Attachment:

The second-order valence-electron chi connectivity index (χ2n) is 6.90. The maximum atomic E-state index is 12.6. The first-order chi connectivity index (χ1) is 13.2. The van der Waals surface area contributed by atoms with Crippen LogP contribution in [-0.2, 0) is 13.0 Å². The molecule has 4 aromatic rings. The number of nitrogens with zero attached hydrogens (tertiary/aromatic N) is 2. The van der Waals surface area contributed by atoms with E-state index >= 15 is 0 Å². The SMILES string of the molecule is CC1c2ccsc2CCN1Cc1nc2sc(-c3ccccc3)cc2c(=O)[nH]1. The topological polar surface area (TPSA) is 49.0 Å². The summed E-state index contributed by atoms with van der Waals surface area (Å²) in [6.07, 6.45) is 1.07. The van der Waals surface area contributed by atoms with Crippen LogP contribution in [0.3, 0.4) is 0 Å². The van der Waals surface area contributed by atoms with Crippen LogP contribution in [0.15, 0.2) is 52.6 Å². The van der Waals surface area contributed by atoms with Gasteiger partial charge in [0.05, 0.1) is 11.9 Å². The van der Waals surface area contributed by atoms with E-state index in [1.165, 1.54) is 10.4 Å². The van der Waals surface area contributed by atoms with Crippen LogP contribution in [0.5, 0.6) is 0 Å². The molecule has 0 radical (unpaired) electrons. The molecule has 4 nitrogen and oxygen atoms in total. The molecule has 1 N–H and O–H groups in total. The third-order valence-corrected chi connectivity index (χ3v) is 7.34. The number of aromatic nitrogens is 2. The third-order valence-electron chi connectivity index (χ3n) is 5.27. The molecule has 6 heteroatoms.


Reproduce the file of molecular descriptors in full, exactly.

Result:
The second-order valence-electron chi connectivity index (χ2n) is 6.90. The maximum atomic E-state index is 12.6. The first-order chi connectivity index (χ1) is 13.2. The van der Waals surface area contributed by atoms with Crippen LogP contribution in [-0.2, 0) is 13.0 Å². The molecule has 4 aromatic rings. The number of nitrogens with zero attached hydrogens (tertiary/aromatic N) is 2. The van der Waals surface area contributed by atoms with E-state index >= 15 is 0 Å². The SMILES string of the molecule is CC1c2ccsc2CCN1Cc1nc2sc(-c3ccccc3)cc2c(=O)[nH]1. The topological polar surface area (TPSA) is 49.0 Å². The summed E-state index contributed by atoms with van der Waals surface area (Å²) in [6.07, 6.45) is 1.07. The van der Waals surface area contributed by atoms with Crippen LogP contribution in [0.3, 0.4) is 0 Å². The van der Waals surface area contributed by atoms with Crippen LogP contribution in [0.15, 0.2) is 52.6 Å². The van der Waals surface area contributed by atoms with Gasteiger partial charge in [0.05, 0.1) is 11.9 Å². The van der Waals surface area contributed by atoms with E-state index in [1.165, 1.54) is 10.4 Å². The van der Waals surface area contributed by atoms with Crippen LogP contribution in [0.5, 0.6) is 0 Å². The molecule has 0 radical (unpaired) electrons. The molecule has 4 nitrogen and oxygen atoms in total. The molecule has 1 N–H and O–H groups in total. The third-order valence-corrected chi connectivity index (χ3v) is 7.34. The number of aromatic nitrogens is 2. The third-order valence-electron chi connectivity index (χ3n) is 5.27. The molecule has 6 heteroatoms.